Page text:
This column has argued before that the NSW governments unwillingness to reform – from the Fahey government in the early 1990s to the Carr and Iemma governments – curtailed the states economic growth and severely reduced government income. In recent days, the NSW Premier, Nathan Rees, talked about reform, including a revolution in the way motorists pay for road use. But it seems reform will not be a favoured theme in todays statement. Until the government stops fiddling, there is little hope for the future of Australias biggest but lagging state.

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SJ
SJ
13 years ago

I can’t work out the thinking behind the budget. It seems deliberately designed to:

a) achieve no worthwhile ends, and
b) piss-off as many people as possible.

I can think of only two possible explanations.

1) Rees/Tripodi/Roozendaal are trying to blackmail Rudd into providing more money.

2) The treasury secretary has bet someone $10 that he can bring down the Rees government, and that no-one in the government will be smart enough to understand what’s going on.

pablo
pablo
13 years ago

As flawed as it is, I like the move toward a congestion tax. While the NRMA is screaming, the extra burden on commuters from the north entering at rush hour times might have the effect of changing habits. the next step has to be something to catch single occupant drivers from the west, south and east. Not easy.

SJ
SJ
13 years ago

The treasury secretary has bet someone $10 that he can bring down the Rees government, and that no-one in the government will be smart enough to understand whats going on.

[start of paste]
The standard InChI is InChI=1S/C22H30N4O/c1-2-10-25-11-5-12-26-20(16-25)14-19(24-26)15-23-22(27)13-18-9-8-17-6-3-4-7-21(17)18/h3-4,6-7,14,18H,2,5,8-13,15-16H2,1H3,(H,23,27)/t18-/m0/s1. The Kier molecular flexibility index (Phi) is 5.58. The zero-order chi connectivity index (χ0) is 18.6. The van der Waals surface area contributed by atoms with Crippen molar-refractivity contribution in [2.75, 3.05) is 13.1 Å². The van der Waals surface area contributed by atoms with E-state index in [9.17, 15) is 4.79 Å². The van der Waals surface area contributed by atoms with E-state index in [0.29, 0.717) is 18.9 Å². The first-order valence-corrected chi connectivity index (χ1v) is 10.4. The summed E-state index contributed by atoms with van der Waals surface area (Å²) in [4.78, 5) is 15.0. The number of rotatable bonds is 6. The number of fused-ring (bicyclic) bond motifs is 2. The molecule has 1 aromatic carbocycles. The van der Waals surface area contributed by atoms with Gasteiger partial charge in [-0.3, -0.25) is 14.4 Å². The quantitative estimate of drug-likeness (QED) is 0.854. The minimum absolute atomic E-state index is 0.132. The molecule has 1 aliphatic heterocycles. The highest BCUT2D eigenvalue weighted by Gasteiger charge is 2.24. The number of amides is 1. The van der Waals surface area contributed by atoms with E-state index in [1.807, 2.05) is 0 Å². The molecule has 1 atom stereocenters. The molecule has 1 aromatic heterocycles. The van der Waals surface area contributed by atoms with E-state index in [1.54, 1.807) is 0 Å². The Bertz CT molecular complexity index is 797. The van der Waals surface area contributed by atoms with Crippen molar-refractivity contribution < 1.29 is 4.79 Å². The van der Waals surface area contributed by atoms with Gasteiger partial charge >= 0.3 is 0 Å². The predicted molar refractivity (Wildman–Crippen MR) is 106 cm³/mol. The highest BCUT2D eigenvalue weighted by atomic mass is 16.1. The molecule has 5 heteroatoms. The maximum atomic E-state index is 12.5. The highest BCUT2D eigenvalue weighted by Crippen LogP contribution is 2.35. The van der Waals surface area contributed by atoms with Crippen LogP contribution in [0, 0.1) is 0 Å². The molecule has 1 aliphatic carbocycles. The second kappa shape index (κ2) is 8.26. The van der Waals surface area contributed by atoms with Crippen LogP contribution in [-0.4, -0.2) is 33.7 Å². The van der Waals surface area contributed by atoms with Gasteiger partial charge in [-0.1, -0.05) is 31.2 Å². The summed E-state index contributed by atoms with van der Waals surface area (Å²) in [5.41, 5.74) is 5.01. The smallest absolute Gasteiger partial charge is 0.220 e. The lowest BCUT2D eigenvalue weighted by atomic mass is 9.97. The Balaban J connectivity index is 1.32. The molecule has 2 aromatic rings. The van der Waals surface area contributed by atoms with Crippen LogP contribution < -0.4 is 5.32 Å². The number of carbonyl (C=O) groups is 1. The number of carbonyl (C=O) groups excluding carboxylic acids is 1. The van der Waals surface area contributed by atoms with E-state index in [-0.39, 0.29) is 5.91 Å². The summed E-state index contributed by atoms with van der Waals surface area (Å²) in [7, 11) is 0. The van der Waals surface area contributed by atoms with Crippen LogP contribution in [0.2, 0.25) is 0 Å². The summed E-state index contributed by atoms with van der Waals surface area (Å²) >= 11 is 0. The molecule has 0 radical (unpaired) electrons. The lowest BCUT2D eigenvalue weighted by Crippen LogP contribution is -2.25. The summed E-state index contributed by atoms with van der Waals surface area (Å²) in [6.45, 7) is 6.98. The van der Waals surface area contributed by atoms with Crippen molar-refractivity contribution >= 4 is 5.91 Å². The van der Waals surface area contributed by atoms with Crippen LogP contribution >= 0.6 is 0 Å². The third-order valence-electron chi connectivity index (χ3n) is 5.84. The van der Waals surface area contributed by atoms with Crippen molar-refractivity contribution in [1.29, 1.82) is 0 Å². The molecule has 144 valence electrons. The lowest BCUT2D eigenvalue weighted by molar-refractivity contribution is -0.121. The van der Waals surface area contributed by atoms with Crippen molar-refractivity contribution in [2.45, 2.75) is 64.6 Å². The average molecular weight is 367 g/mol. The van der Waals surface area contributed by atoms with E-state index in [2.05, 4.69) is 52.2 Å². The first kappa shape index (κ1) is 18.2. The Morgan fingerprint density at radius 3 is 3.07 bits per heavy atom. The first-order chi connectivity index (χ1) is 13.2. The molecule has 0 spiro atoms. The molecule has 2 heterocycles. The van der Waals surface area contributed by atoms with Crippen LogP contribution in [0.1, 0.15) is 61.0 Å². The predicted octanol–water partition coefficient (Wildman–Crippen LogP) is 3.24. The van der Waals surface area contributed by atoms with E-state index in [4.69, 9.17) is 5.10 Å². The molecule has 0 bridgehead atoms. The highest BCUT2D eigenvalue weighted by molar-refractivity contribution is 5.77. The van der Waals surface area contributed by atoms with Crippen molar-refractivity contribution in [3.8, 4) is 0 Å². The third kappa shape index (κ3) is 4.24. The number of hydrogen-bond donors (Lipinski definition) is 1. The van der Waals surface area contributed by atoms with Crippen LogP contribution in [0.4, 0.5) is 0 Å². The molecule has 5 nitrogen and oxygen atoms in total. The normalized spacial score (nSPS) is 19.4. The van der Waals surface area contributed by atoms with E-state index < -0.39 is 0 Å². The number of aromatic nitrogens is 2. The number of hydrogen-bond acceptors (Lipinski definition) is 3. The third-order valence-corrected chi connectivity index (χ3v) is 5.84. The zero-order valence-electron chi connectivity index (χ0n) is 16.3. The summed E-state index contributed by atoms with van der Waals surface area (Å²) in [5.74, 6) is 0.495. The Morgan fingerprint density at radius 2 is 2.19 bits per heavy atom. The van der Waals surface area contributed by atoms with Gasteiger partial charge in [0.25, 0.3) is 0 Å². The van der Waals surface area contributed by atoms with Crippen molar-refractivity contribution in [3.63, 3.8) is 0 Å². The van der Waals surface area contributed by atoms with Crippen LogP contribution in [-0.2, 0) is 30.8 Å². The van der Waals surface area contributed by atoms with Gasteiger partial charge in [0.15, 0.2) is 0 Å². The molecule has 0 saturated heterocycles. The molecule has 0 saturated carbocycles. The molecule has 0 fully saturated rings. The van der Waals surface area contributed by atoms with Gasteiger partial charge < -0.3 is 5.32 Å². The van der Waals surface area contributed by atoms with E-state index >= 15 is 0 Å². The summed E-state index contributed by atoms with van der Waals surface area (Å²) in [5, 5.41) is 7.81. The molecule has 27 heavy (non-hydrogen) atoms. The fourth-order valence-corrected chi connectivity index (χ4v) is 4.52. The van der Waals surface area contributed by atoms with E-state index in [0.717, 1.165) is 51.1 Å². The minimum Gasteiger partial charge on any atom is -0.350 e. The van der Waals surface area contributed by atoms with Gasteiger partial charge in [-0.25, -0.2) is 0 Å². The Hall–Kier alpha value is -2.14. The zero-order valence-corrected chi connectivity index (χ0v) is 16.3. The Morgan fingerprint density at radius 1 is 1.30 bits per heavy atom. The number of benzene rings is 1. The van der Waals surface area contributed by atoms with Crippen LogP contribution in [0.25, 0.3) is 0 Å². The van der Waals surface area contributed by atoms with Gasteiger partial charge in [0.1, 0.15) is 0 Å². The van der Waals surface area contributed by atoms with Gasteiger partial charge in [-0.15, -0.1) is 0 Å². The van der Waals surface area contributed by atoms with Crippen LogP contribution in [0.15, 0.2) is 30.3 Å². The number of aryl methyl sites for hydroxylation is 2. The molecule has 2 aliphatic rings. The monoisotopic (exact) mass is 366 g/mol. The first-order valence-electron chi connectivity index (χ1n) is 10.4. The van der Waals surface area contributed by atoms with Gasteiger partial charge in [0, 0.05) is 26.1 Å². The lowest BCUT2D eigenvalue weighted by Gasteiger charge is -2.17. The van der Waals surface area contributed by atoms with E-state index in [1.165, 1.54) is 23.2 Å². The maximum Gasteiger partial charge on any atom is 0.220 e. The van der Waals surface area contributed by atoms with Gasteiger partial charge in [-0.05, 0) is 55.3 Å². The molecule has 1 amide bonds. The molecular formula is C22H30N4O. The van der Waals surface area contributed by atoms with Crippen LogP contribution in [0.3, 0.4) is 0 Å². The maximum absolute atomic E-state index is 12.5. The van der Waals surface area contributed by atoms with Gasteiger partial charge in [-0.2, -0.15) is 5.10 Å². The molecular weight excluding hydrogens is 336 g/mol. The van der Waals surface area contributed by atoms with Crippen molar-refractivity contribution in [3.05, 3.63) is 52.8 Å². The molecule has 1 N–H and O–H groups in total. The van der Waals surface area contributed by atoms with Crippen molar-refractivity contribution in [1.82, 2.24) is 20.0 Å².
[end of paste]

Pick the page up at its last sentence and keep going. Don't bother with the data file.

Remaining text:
Hmm, maybe, maybe not.

Todays SMH:

JUST days after what has been described as the worst NSW budget in memory, the man who has presided over the state’s coffers for 12 years, the Treasury Secretary, John Pierce, has deserted the Government.

A senior Labor source said Mr Pierce had been unhappy with the mini-budget process and wanted to quit earlier.

Mr Pierce was a key architect of the Iemma government’s failed plan to privatise the state’s electricity industry, and will leave within two weeks.

But the Treasurer, Eric Roozendaal, denied Mr Pierce had quit over the mini-budget. He said Mr Pierce had indicated earlier he wanted to leave but had agreed to stay until the mini-budget was delivered.

Mr Pierce’s departure is a significant crack in the tightly knit group that runs the state.

Then again, according to Terrorgraph, he didn’t jump, he was pushed:

And last night it emerged Premier Nathan Rees sacked senior bureaucrat John Pearse[sic] – the longest serving state treasurer secretary…

The Government’s woes continued last night with the shock sacking of Mr Pearse just days after he handed down the mini-budget on behalf of the government. It is believed Mr Pearse was disillusioned with the new administration.

Sources inside Treasury revealed that a number of senior Treasury staff including Mr Pearse believed that their own credibility was being harmed by the Government’s handling of the economy.

In what insiders claim was a “appalling dismissal, Mr Pearse found out about his sacking after being phoned by associates.

Mr Pearse then contacted Treasurer Eric Roozendaal to confirm his dismissal and was told it was true. Mr Roozendaal then turned around and asked Mr Pearce if he would still stay on for the interim and go to New York on behalf of the Government to argue the case with ratings agencies. Mr Pearce said no. He will be replaced by former head of Sydney Water Terry Schott.

rog
rog
13 years ago

The congestion tax will hit northside commuters big time resulting in wiping out ALP/green votes.

The ALP have a policy of pleasing as many people as possible, its a shame the voters are so easily pleased.